One Lens and One Lens Only.
Robert Tangen left a comment on one of our blog articles stating, “One of my favorite self-assignments is to use only one lens or if [using] a zoom lens one [focal length] to shoot with for an entire day. It is a great exercise to make you use that lens to really see with and explore all the possibilities of its point of view.” I couldn’t agree more, Robert. This is an excellent way for photographers to challenge themselves and make sure they physically move to change their composition. Zoom lenses have allowed us to stay in one place and zoom in or out to adjust the framing and composition. With a fixed lens (or focal length) you actually have to move to adjust the framing. Sometimes the process of moving can lead to a whole new image or an even better composition than the one you were originally working on.
Thanks for the assignment idea Robert!
For this assignment select one fixed lens or one focal length on a zoom (such as 50mm or 100mm). Photograph at least 40 images with that lens or focal length. The subject matter is your choice and the subjects can change – but the lens length cannot. Choose and submit three of your favorite images from your collection of 40.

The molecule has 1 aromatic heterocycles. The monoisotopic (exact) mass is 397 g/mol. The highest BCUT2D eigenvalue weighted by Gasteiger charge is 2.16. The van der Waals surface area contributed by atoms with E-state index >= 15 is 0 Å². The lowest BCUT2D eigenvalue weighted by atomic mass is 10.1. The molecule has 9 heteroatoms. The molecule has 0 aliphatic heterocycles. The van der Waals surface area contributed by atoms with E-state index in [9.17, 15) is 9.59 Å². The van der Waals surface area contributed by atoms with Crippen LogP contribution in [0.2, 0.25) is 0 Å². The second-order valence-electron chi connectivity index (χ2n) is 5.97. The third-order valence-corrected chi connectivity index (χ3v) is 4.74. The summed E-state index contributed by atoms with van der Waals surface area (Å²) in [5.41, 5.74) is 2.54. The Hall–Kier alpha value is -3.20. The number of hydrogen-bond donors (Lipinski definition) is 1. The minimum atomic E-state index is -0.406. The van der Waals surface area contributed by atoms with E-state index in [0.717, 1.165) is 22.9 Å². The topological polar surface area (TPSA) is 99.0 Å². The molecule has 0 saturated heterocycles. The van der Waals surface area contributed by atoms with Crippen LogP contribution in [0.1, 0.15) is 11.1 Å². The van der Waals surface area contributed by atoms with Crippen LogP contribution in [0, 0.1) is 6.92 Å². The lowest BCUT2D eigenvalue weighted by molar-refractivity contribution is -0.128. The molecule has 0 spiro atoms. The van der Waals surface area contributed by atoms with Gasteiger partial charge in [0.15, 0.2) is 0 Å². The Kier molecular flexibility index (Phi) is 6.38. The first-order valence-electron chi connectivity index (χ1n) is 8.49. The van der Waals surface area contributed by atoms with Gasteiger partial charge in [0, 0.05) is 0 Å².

Please answer the following questions:
- What focal length did you chose and why?
- What was your biggest challenge with this assignment?
- What was the most exciting part of this assignment?
Please send all submissions to email@example.com. Please submit only three of your images from this assignment. All images should be in jpeg format with a maximum resolution on the longest side of your image at 600px.
Deadline: June 29th, 2010.
Submitted images will appear in an online gallery on Paper Airplanes, RMSP’s blog on July 7, 2010. All images will be used in the online gallery for this specific assignment only and will be copyrighted to the photographer. An email confirmation that your submission was received will be sent by July 1st. If you do not receive the email confirmation, please contact firstname.lastname@example.org.